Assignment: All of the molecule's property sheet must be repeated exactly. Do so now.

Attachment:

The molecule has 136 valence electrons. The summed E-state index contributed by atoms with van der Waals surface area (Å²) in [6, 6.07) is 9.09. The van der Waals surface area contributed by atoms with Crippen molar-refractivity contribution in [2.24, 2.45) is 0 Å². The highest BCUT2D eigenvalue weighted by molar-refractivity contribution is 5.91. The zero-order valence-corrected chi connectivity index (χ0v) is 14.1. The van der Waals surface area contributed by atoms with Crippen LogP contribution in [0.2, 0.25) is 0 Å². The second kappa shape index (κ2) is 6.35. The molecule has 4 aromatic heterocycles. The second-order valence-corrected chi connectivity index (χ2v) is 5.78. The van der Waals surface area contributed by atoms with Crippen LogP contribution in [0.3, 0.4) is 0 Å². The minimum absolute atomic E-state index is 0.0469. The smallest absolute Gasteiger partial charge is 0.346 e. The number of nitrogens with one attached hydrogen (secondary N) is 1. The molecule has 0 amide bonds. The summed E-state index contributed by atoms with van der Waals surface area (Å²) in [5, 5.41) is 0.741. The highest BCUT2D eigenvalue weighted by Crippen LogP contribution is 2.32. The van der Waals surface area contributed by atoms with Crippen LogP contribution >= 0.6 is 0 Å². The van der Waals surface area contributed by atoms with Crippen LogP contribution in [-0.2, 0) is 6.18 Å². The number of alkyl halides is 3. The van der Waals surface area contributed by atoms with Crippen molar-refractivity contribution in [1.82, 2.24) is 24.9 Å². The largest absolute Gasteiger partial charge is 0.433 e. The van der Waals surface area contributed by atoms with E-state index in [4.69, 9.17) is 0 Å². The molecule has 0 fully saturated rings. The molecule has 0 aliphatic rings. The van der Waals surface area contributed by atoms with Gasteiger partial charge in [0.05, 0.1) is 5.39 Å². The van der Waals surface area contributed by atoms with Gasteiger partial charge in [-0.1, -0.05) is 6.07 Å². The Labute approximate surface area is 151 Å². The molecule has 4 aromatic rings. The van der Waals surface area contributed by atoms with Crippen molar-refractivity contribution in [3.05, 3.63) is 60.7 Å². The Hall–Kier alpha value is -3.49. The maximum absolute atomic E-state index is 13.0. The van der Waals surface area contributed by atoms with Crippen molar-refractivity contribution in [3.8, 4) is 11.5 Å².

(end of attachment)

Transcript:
The molecule has 136 valence electrons. The summed E-state index contributed by atoms with van der Waals surface area (Å²) in [6, 6.07) is 9.09. The van der Waals surface area contributed by atoms with Crippen molar-refractivity contribution in [2.24, 2.45) is 0 Å². The highest BCUT2D eigenvalue weighted by molar-refractivity contribution is 5.91. The zero-order valence-corrected chi connectivity index (χ0v) is 14.1. The van der Waals surface area contributed by atoms with Crippen LogP contribution in [0.2, 0.25) is 0 Å². The second kappa shape index (κ2) is 6.35. The molecule has 4 aromatic heterocycles. The second-order valence-corrected chi connectivity index (χ2v) is 5.78. The van der Waals surface area contributed by atoms with Crippen LogP contribution in [0.3, 0.4) is 0 Å². The minimum absolute atomic E-state index is 0.0469. The smallest absolute Gasteiger partial charge is 0.346 e. The number of nitrogens with one attached hydrogen (secondary N) is 1. The molecule has 0 amide bonds. The summed E-state index contributed by atoms with van der Waals surface area (Å²) in [5, 5.41) is 0.741. The highest BCUT2D eigenvalue weighted by Crippen LogP contribution is 2.32. The van der Waals surface area contributed by atoms with Crippen LogP contribution >= 0.6 is 0 Å². The van der Waals surface area contributed by atoms with Crippen LogP contribution in [-0.2, 0) is 6.18 Å². The number of alkyl halides is 3. The van der Waals surface area contributed by atoms with Crippen molar-refractivity contribution in [1.82, 2.24) is 24.9 Å². The largest absolute Gasteiger partial charge is 0.433 e. The van der Waals surface area contributed by atoms with E-state index in [4.69, 9.17) is 0 Å². The molecule has 0 fully saturated rings. The molecule has 0 aliphatic rings. The van der Waals surface area contributed by atoms with Gasteiger partial charge in [0.05, 0.1) is 5.39 Å². The van der Waals surface area contributed by atoms with Gasteiger partial charge in [-0.1, -0.05) is 6.07 Å². The Labute approximate surface area is 151 Å². The molecule has 4 aromatic rings. The van der Waals surface area contributed by atoms with Crippen molar-refractivity contribution in [3.05, 3.63) is 60.7 Å². The Hall–Kier alpha value is -3.49. The maximum absolute atomic E-state index is 13.0. The van der Waals surface area contributed by atoms with Crippen molar-refractivity contribution in [3.8, 4) is 11.5 Å².